Child's, The English And Scottish Ballads

Volume 5 of 8 from 1860 edition - online book

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We bave taken no notice of the later fortunes of Robin Hood in his true and original character of a hero of romance. Towards the end of the 16th century, Anthony Munday attempted to re­vive the decaying popularity of this king of good fellows, who had won all his honors as a simple yeoman, by representing him in the play of The Downfall of Robert Earl of Huntington, as a nobleman in disguise, outlawed by the machina­tions of his steward. This pleasing and success­ful drama is Robin's sole patent to that title of Earl of Huntington, in confirmation of which, Dr. Stukeley fabricated a pedigree that transcends even the absurdities of heraldry, and some un­known forger an epitaph beneath the skill of a Chatterton. Those who desire a full acquaintance with the fabulous history of Robin Hood, will seek it in the well-known volumes of Ritson, or in those of his recent editor, Gutch, who does not make up by superior discrimination for his inferiority in other respects to that industrious antiquary.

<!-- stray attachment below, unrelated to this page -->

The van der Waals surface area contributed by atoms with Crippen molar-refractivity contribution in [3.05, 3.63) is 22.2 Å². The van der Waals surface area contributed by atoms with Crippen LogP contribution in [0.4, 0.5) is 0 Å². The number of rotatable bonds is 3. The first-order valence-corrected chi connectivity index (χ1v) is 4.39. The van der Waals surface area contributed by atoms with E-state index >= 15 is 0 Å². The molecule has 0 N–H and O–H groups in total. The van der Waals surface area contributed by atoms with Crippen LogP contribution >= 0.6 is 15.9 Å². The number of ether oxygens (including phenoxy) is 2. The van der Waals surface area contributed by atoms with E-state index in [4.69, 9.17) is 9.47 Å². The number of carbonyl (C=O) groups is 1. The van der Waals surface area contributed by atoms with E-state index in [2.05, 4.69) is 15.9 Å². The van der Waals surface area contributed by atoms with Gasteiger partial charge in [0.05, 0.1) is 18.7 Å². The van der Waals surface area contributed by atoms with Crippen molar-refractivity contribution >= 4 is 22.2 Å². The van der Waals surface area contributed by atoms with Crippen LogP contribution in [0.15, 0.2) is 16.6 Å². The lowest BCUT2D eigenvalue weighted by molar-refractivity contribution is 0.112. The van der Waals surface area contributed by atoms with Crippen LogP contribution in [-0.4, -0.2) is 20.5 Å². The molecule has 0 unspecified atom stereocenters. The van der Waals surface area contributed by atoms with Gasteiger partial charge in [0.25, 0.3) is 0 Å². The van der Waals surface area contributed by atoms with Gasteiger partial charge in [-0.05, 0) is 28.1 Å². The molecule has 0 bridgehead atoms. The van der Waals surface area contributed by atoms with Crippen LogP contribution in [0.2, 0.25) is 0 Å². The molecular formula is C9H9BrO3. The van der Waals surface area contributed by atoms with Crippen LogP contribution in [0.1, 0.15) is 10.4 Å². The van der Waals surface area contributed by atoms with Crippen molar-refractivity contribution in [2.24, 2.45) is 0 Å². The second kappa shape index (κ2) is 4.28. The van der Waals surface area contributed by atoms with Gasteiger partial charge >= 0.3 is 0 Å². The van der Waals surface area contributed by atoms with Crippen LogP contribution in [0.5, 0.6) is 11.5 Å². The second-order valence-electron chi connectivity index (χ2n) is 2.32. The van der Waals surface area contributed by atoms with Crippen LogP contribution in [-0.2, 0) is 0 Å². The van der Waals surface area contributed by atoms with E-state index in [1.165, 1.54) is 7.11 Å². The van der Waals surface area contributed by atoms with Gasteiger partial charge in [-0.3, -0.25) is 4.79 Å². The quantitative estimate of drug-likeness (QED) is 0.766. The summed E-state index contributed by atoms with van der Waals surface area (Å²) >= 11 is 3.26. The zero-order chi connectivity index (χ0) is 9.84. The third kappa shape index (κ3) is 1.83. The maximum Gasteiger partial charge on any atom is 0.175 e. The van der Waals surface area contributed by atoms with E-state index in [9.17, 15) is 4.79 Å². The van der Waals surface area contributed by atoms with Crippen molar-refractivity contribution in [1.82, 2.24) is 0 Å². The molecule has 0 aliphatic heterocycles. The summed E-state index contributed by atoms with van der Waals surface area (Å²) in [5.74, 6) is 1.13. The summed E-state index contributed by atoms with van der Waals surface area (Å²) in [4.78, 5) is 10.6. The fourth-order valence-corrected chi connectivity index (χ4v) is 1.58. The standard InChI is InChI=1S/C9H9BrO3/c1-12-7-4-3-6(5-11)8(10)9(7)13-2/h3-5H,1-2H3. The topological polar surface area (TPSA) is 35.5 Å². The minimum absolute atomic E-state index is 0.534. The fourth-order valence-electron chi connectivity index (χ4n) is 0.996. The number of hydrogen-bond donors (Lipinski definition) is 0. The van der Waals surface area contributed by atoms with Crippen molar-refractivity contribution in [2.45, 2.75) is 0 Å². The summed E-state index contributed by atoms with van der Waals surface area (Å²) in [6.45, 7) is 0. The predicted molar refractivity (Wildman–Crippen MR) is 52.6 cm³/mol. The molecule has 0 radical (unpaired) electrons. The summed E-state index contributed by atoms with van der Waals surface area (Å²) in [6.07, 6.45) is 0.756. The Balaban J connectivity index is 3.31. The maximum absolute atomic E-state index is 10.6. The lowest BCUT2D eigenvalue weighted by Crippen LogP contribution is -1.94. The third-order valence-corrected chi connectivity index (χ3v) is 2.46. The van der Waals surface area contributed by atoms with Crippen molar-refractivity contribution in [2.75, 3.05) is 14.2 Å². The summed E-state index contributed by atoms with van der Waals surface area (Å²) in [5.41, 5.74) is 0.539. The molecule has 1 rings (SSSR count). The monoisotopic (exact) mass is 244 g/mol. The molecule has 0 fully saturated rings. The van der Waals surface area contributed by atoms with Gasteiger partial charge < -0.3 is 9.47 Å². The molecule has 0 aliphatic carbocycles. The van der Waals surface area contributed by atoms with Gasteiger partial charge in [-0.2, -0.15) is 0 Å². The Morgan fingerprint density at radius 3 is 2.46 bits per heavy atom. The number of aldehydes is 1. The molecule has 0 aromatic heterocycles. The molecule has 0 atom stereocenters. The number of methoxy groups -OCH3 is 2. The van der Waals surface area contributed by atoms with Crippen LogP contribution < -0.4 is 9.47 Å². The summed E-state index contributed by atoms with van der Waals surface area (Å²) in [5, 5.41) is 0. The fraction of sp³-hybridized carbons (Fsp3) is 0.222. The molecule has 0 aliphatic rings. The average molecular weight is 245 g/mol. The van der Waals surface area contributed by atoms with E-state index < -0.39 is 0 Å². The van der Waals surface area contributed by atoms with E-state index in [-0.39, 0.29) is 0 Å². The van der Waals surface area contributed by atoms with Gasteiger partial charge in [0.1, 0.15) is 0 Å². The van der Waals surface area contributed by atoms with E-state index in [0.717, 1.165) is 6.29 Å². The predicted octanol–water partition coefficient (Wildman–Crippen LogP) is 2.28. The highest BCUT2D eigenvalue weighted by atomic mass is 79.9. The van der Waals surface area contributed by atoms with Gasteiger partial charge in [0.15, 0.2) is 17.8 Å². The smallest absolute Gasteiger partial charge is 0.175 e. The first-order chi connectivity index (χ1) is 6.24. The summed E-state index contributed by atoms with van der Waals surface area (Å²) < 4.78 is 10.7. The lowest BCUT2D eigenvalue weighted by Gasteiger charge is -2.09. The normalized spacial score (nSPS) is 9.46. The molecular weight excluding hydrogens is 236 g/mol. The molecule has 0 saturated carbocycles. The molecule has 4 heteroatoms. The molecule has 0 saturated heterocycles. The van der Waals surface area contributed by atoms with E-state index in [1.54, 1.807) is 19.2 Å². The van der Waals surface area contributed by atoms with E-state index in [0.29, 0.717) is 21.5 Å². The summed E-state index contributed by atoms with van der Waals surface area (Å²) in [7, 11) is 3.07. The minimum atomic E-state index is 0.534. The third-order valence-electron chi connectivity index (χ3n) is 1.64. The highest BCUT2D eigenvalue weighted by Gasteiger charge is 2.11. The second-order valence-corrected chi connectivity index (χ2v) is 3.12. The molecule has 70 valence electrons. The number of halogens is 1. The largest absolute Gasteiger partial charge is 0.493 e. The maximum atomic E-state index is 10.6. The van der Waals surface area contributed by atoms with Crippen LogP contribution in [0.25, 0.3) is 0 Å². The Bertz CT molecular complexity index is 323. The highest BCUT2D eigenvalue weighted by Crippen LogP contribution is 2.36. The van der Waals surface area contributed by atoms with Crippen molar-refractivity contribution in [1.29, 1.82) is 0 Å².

Gough, " the scurrilous and malignant editor of that degraded publication."